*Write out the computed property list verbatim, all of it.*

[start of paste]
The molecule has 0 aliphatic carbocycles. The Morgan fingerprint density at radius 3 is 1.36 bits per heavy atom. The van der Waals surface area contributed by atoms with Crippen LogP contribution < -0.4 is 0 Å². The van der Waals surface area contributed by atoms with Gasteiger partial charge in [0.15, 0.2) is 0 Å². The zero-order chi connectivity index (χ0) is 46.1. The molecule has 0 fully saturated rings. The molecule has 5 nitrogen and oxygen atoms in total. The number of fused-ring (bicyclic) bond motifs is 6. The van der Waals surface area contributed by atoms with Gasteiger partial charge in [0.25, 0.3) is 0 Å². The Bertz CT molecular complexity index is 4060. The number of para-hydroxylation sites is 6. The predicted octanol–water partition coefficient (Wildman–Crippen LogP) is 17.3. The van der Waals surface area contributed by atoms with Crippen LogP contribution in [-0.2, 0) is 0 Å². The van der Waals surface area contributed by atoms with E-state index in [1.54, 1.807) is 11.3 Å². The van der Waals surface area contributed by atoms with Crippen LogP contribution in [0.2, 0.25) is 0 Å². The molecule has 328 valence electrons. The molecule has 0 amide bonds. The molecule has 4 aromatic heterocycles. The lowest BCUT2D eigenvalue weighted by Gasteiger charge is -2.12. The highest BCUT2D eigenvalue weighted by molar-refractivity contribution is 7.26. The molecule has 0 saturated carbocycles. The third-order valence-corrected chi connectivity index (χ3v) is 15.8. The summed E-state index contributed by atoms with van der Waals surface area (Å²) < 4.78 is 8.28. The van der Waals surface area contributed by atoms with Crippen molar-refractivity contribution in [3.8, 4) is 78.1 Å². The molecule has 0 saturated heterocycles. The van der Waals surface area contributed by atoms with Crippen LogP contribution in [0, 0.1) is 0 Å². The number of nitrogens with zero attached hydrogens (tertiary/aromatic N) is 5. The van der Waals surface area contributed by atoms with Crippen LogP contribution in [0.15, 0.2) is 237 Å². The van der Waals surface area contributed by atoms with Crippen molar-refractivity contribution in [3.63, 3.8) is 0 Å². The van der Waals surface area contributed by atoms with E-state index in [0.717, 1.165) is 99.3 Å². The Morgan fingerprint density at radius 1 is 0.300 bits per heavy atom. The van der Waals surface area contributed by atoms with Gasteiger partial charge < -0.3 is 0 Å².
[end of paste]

The molecule has 0 aliphatic carbocycles. The Morgan fingerprint density at radius 3 is 1.36 bits per heavy atom. The van der Waals surface area contributed by atoms with Crippen LogP contribution < -0.4 is 0 Å². The van der Waals surface area contributed by atoms with Gasteiger partial charge in [0.15, 0.2) is 0 Å². The zero-order chi connectivity index (χ0) is 46.1. The molecule has 0 fully saturated rings. The molecule has 5 nitrogen and oxygen atoms in total. The number of fused-ring (bicyclic) bond motifs is 6. The van der Waals surface area contributed by atoms with Gasteiger partial charge in [0.25, 0.3) is 0 Å². The Bertz CT molecular complexity index is 4060. The number of para-hydroxylation sites is 6. The predicted octanol–water partition coefficient (Wildman–Crippen LogP) is 17.3. The van der Waals surface area contributed by atoms with Crippen LogP contribution in [-0.2, 0) is 0 Å². The van der Waals surface area contributed by atoms with E-state index in [1.54, 1.807) is 11.3 Å². The van der Waals surface area contributed by atoms with Crippen LogP contribution in [0.2, 0.25) is 0 Å². The molecule has 328 valence electrons. The molecule has 0 amide bonds. The molecule has 4 aromatic heterocycles. The lowest BCUT2D eigenvalue weighted by Gasteiger charge is -2.12. The highest BCUT2D eigenvalue weighted by molar-refractivity contribution is 7.26. The molecule has 0 saturated carbocycles. The third-order valence-corrected chi connectivity index (χ3v) is 15.8. The summed E-state index contributed by atoms with van der Waals surface area (Å²) < 4.78 is 8.28. The van der Waals surface area contributed by atoms with Crippen molar-refractivity contribution in [3.8, 4) is 78.1 Å². The molecule has 0 saturated heterocycles. The van der Waals surface area contributed by atoms with Crippen LogP contribution in [0, 0.1) is 0 Å². The number of nitrogens with zero attached hydrogens (tertiary/aromatic N) is 5. The van der Waals surface area contributed by atoms with Crippen LogP contribution in [0.15, 0.2) is 237 Å². The van der Waals surface area contributed by atoms with Crippen molar-refractivity contribution in [3.63, 3.8) is 0 Å². The van der Waals surface area contributed by atoms with E-state index in [0.717, 1.165) is 99.3 Å². The Morgan fingerprint density at radius 1 is 0.300 bits per heavy atom. The van der Waals surface area contributed by atoms with Gasteiger partial charge < -0.3 is 0 Å².